In light of the Court’s analysis on inventive step, it remanded the case back the IPO for fresh examination. In its judgment the Court criticised the IPO for not thoroughly analysing the prior art or recording its reasons for finding the patent application invalid in its decision. The Court also noted that the prosecution histories of the corresponding patent applications in the US and the EPO must be examined, and that this analysis is essential to ensure that specific issues which may have been overlooked or misinterpreted by the Controller, are thoroughly addressed.


Access to documents granted by Paris Central division.

NJOY Netherlands B.V. brought a revocation action against Juul Labs International, Inc. in the Paris Central Division of the UPC, in relation to patent EP 3 430 921 (the Main Action).

Nicoventures Trading Limited (the Applicant) is a party to EPO opposition proceedings regarding the same patent. It submitted a request under r. 262.1 of the UPC Rules of Procedure (RoP), for access to documents, such as pleadings and evidence, lodged on the UPC’s case management system (CMS) and also for further documents submitted to the UPC not yet visible on the CMS.

The Applicant provided the following reasons in support of the request:

  • The patent is subject to EPO opposition proceedings, and any argument and evidence at the UPC may influence these proceedings;
  • The Claimant’s and the Defendant’s arguments may affect the Applicant’s position in the parallel proceedings, such as regarding claim interpretation or extent of prior art disclosure, and may impact the understanding of the issues being considered by the EPO;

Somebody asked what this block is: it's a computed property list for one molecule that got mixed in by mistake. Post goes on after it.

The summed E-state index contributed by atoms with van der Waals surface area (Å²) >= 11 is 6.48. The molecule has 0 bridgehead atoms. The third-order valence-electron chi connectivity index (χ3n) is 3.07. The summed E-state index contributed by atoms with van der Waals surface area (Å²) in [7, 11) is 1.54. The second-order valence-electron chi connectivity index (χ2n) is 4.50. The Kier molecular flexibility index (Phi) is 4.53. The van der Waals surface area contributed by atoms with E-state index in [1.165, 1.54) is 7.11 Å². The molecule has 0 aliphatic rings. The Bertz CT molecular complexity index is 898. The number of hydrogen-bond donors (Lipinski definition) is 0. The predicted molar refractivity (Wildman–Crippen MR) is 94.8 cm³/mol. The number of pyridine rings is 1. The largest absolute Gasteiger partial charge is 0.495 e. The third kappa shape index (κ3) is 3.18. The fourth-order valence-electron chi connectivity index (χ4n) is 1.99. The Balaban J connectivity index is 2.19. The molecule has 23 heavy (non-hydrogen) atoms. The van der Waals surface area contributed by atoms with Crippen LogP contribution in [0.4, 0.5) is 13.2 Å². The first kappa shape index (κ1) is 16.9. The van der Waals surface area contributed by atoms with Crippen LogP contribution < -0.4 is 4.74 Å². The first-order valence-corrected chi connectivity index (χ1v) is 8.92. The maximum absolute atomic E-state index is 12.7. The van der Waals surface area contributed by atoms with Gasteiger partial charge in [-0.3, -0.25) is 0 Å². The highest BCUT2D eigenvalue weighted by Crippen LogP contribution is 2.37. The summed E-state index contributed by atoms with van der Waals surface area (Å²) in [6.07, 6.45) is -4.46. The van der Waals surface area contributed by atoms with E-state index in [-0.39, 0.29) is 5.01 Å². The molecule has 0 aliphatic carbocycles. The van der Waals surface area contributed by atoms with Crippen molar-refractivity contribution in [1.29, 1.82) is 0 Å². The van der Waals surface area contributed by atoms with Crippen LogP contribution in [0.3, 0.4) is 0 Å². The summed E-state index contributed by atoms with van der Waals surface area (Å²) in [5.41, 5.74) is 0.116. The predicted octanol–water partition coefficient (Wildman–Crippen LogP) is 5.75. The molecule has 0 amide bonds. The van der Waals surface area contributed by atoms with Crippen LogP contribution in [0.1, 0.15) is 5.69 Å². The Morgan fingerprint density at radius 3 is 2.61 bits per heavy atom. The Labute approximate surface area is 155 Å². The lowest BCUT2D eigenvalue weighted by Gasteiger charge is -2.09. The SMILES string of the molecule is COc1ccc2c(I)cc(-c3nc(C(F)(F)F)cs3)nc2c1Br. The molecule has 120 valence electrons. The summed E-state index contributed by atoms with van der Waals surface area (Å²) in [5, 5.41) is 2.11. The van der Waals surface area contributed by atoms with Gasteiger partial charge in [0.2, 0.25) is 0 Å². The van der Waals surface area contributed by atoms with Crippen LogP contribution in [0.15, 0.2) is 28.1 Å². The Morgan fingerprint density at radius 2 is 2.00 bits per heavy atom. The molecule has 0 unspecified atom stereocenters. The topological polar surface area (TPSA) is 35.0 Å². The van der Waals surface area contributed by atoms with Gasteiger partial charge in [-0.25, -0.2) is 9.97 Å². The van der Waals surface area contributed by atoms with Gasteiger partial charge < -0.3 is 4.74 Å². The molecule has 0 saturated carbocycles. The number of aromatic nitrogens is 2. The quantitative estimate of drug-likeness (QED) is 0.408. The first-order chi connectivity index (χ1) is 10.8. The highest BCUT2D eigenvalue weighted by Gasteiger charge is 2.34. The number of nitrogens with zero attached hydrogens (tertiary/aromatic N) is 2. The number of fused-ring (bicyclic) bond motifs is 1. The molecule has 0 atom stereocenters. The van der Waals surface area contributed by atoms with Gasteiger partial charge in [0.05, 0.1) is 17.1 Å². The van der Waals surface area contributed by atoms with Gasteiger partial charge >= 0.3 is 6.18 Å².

• The Main Action may affect the outcome and the scheduling of the opposition proceedings, as no first instance decision has yet been reached by the EPO; and
  • It would be contrary to the principles of natural justice and the harmonisation and effectiveness of the European patent system to deny parties to EPO opposition proceedings access to relevant material in parallel UPC revocation actions without a compelling reason.

It also submitted a supplementary request for documents visible on the CMS which were generated by the court, on the grounds that there is no justification in the RoP that court-generated documents which are not decisions and orders, as covered in r. 262.1(a), should be restricted from wider circulation. It felt either the phrase “lodged at the court” should be taken to include documents generated by the court itself, or the court should use its discretion to make such documents available.

The Defendant to the Main Action objected to the main request as it felt the Applicant had not provided a reasoned request, with r. 262.1(b) only relating to pleadings and evidence that had been lodged and recorded, not those which may be in future. It objected to the supplementary request on the basis it covered documents “generated” by the court, however, as only decisions and orders of the court are included in r. 262.1(a), this indicated an intention not to give public access to other documents. It also asserted that the patent, prosecution history and prior art are already known to the Applicant, and the Applicant could gather information from other sources rather than from documents filed in the case.